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Croydon Citadel Band has provided music accompaniment for the worship at the Sunday services at Croydon Citadel and played in a variety of venues – indoors and out – across the United Kingdom and beyond, for 122 years – ever since it was formed in 1883, the year Croydon was incorporated as a town by charter.

When the band visited the USA for a 10-day tour in 2005 its publicity brochure declared: ‘In common with all Salvation Army bands, the members are not paid musicians and are active in all areas of their church - as lay leaders, teaching in the Sunday school, helping in the youth club, and participating in the choirs. Despite this amateur status, and the time demands of work, family and church, Croydon Citadel Band is one of The Salvation Army’s most accomplished brass bands, with a wealth of musicians of consummate ability, including a number of highly talented soloists. Its members strive for the highest level of excellence, believing their ability to make music is a gift from God, for whom only the best is good enough.’ Proud words … and true.

Croydon Citadel Band has a unique heritage, having been formed under the leadership of a Salvation Army pioneer – Bandmaster William Quick, whose father served in the Royal Navy alongside one of Britain’s greatest heroes, Admiral Lord Nelson. Within months of the band’s inception, its bandmaster was arrested on a charge of disturbing the peace with its music. When he came up for trial, the presiding magistrate was the town’s mayor. It was therefore a poignant and proud moment for the band 100 years later when the town council asked it to play in the presence of Her Majesty the Queen when she visited Croydon to mark the town’s centenary. For many years now, Croydon Citadel Band has been regarded as a jewel in the town’s crown, occupying an honoured place at such civic ceremonies as the annual Remembrance Day service at the Fairfield Halls.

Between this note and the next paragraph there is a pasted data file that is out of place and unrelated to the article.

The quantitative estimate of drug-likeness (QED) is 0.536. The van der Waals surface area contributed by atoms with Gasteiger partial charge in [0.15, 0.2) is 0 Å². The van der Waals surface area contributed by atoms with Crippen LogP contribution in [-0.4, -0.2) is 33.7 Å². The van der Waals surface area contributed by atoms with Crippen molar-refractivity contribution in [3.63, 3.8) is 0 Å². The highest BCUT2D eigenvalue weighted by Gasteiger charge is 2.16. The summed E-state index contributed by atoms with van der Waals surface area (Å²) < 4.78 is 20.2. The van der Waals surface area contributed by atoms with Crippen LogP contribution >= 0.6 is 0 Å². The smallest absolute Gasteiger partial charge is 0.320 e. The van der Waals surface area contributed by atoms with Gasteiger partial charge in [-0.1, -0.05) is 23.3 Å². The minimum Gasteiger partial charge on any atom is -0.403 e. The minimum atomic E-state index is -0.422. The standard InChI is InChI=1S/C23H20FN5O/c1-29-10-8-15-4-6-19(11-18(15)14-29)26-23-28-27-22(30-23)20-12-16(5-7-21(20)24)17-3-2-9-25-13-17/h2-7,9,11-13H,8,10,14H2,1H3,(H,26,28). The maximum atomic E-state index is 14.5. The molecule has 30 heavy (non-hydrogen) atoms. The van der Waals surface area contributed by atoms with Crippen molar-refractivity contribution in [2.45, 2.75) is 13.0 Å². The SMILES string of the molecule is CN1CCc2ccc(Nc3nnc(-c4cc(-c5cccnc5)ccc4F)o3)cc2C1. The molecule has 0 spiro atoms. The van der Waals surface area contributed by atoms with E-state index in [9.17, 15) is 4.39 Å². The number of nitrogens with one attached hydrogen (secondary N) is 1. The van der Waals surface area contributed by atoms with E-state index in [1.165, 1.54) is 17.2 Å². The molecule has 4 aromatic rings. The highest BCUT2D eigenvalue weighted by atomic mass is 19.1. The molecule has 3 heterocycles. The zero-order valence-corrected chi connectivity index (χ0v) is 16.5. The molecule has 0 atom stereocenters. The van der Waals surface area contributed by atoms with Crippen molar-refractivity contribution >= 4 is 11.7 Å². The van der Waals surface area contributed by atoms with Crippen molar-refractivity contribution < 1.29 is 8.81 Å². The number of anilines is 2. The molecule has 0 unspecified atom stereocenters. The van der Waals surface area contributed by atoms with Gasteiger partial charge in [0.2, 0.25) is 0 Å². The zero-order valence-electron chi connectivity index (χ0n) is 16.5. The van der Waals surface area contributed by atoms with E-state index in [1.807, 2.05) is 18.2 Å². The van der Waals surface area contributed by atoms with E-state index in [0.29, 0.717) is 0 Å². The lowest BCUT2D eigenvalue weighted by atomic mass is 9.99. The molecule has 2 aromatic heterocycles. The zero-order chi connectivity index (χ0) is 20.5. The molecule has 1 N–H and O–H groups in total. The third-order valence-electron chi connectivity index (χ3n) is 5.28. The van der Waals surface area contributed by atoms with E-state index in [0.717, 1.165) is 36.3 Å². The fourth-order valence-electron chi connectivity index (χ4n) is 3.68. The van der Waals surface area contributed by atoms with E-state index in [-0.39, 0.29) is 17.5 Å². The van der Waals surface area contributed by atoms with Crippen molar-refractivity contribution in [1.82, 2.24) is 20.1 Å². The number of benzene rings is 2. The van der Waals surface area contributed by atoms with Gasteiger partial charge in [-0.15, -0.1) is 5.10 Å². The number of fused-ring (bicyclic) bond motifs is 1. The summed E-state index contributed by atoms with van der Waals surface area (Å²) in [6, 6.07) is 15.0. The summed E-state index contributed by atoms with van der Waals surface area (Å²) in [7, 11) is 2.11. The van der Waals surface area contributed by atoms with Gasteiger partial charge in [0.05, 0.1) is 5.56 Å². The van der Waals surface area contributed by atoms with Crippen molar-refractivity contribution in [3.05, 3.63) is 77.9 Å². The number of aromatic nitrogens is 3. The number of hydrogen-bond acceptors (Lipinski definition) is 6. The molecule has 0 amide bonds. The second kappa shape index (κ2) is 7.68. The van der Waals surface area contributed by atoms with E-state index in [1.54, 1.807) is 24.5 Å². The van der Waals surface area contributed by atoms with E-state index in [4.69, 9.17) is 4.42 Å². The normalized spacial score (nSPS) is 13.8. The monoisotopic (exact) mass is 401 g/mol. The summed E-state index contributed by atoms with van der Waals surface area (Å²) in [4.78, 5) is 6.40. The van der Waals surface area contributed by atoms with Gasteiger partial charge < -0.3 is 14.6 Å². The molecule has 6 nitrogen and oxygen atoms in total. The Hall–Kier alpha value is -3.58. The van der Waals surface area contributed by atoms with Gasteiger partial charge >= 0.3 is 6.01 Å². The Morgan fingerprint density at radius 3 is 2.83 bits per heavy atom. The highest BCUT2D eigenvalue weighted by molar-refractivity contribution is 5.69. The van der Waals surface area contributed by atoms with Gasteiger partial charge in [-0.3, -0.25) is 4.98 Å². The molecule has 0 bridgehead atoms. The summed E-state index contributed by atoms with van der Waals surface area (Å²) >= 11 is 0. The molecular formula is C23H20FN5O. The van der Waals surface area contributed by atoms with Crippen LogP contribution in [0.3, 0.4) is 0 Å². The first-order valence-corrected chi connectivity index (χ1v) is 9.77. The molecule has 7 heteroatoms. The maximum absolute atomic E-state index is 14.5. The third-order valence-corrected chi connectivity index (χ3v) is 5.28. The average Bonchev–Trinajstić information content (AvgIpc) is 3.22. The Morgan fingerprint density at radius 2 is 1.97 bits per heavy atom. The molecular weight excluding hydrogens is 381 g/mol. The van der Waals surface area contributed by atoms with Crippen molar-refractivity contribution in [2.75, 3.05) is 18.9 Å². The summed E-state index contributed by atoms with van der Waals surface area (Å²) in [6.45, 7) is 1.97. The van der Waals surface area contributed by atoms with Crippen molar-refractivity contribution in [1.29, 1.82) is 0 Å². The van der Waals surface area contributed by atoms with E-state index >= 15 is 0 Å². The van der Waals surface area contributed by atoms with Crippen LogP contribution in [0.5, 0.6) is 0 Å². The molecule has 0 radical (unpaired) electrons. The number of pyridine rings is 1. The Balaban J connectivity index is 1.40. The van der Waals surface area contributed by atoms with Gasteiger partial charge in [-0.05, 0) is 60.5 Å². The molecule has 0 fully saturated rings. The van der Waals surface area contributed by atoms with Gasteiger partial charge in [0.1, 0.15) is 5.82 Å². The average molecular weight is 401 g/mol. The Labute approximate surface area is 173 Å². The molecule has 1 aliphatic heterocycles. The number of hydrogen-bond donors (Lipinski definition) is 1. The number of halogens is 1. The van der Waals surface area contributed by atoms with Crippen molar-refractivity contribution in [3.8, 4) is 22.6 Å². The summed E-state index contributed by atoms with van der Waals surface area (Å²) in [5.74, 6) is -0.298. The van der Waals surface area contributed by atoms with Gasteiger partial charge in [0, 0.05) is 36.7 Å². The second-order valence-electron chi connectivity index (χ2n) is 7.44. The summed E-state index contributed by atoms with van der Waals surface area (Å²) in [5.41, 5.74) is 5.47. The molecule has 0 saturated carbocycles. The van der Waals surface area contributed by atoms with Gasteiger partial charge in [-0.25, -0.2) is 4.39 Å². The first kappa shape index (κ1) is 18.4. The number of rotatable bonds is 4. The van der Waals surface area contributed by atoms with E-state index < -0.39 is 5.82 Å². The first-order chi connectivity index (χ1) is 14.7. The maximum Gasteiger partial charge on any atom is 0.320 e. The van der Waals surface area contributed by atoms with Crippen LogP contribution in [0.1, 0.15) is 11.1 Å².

When Bandmaster Quick retired, the band continued to flourish under the skilled leadership of a succession of distinguished bandmasters – most notably Major Leslie Condon, a noted composer and musician, whose leadership coincided with the band’s centenary in 1983. Sadly, the memorable year concluded with the band – together with the whole Salvation Army world – being shattered by the death of Major Condon, who died of a heart attack while conducting the band as it played carols in the town centre on Christmas Eve.

Croydon Citadel Band has made many recordings, and taken part in a number of radio and television broadcasts including Paul O’Grady Christmas Show broadcast live to an audience of 5 million viewers. Its international music campaigns have included two tours of Scandinavia – Finland in 1960 and Norway in 2002 and more recently the Green Bay area of Wisconsin, USA.

Now, well into its second century, Croydon Citadel Band faces the future with high hopes and great faith that it will continue to carry out the work that The Salvation Army’s Founder, William Booth, said was the primary task of all Salvation Army bands – proclaiming the gospel of Christ to a needy world.

The current members of the band are proud to carry on the traditions put in place by former members, and we are delighted to welcome visitors to our web site.



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